Firstly, everyone's mileage does vary when dealing with Human Resources (HR). HR's primary job is to keep the machine running evenly: find new talent when needed, discipline existing talent as needed, remove what-we-thought-was-talent-and-are-now-pretty-sure-aren't-talent-for-us, manage benefits, handle payroll, and a variety of other things that, because I don't work in HR, I can't tell you, but is very important work. For example, some HR departments handle morale budgets. Yes, I find the fact that the people with the power to hire and fire also manage the morale budget.
In any case, as a manager you're going to encounter them in the named capacities above. With luck, you won't be dealing with HR improving your performance or firing you, but those are always available options, so I recommend politeness, documentation and more politeness.
When you are hiring, you need to know where the budget for the humans you are hiring is coming from, and what your budget per hire is. You also need to know what the rates for people doing what you want this person to do outside your company are like. HR typically can provide you with comparative data; you need to find out if they are setting your hiring budget or if your manager (or another group) is, and don't expect it will always by HR that does it.
Because HR is involved in a lot of hirings, they are also a good resource for initial screening questions for hires, and to hit the high points of any specific questions that are required by law or by policy at your place of work; for example, some companies require specific questions regarding diversity and appropriate answers or a candidate cannot be hired at all.
In general, for every company, HR tends to be a smaller machine than the entirety of the rest of the company. HR doesn't generate revenue, and it manages a lot of overhead expenses (interviewing people that may never become members of the company, for example). By the nature of the beast, HR typically has less manpower to throw at problems, so there's a good chance that you'll be following policies to take advantage of what they have to offer that involve taking some time. First of all, taking time is a good idea whenever dealing with HR issues, but second of all, there are only so many of them and tons and tons of you (and departments like you).
Many people vilify HR; they are the messengers of "no" in most companies. They enforce the policies, and, if possible, approve exceptions. They have quotas and goals they have to meet on a quarterly/weekly/yearly basis (just like you) and some of that means not granting the short cut or work around that work better for you, specifically, because someone (usually higher on the food chain than they are) has made a decision about the best way to handle that specific thing and they are required to follow that decision process policy. They, like you, like their jobs and wish to remain employed and not piss off their bosses.
Others vilify HR because of HR failing to meet expectations. Let me explain: I am having a problem with Bob. I talk to my manager, then to HR. HR renders information that results in them not handling the problem with Bob in the way that would work for me. HR, therefore, sucks. Alternately, I'm referred to HR for a behavior I did not expect to upset or annoy others and I'm chastised and warned about it; in extreme cases, I might have to take a class to avoid doing that behavior again. HR does not appear to be listening to my side of things. Therefore, HR sucks. And the list goes on.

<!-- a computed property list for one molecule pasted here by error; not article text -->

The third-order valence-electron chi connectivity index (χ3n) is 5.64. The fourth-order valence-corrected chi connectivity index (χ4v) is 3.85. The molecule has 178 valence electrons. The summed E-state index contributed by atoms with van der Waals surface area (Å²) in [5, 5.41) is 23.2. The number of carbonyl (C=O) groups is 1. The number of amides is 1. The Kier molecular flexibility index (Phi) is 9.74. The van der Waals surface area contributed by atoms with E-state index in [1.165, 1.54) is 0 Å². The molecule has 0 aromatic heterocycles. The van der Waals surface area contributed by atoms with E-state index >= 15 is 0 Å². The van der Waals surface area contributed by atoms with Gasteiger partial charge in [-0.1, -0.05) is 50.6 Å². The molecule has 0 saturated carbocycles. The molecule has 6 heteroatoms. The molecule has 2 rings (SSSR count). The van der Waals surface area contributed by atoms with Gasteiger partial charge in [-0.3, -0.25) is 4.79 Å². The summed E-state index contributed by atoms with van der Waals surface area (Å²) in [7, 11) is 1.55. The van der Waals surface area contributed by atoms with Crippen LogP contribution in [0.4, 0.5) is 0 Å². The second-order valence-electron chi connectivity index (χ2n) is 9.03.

HR, like everyone else, has an agenda. They have their work to do and rules to follow. If you miss a milestone, you could be in hot water with your boss or his boss and maybe your job is at risk; if they fail to manage a policy and enforce it properly, in addition to potentially losing their jobs, they could personally be sued and the company could be sued (and the manager involved, and say, you, if you were involved, could also be sued). Basically, if they screw up, it costs a lot more. So they tend to spend a lot of time on the sticky details as a result.
Also, as nice as HR folks are (and helpful, and funny, etc.), their primary job is to protect the company and ensure the machine operates smoothly. That means that telling them things in private has no guarantee of privacy. This means that the outcome that would appear "fair" on a person to person basis is not the outcome applied because they are not evaluating fairness on a person to person basis; they have a broader view of what's best for the company...so they don't get sued. So you don't get sued. So the machine runs efficiently and you all get paid.
What this means to you is that, no matter how good a friend you are to an HR person, you don't casually bring up issues that might be construed as HR problems around them, because they have to act. It's part of their job. It means that when you engage HR to help you hire a candidate, you are agreeing to their hiring policies and must follow them, no matter how esoteric they might seem. It means that if you have an issue with an employee or co-worker, you should have all the steps you've taken to straighten the issue out documented and prove that you've tried to handle it yourself, as your behavior in the conflict with be scrutinized equally with the alleged offender(s).
It means that while individuals in HR can be your friends, HR itself is not your friend. HR is responsible to the law first, the company second, and you third. Never forget the order. HR is a resource available, and one that you should use. But you should use it judiciously and be prepared for all the outcomes, not just the ones that seem most logical to you.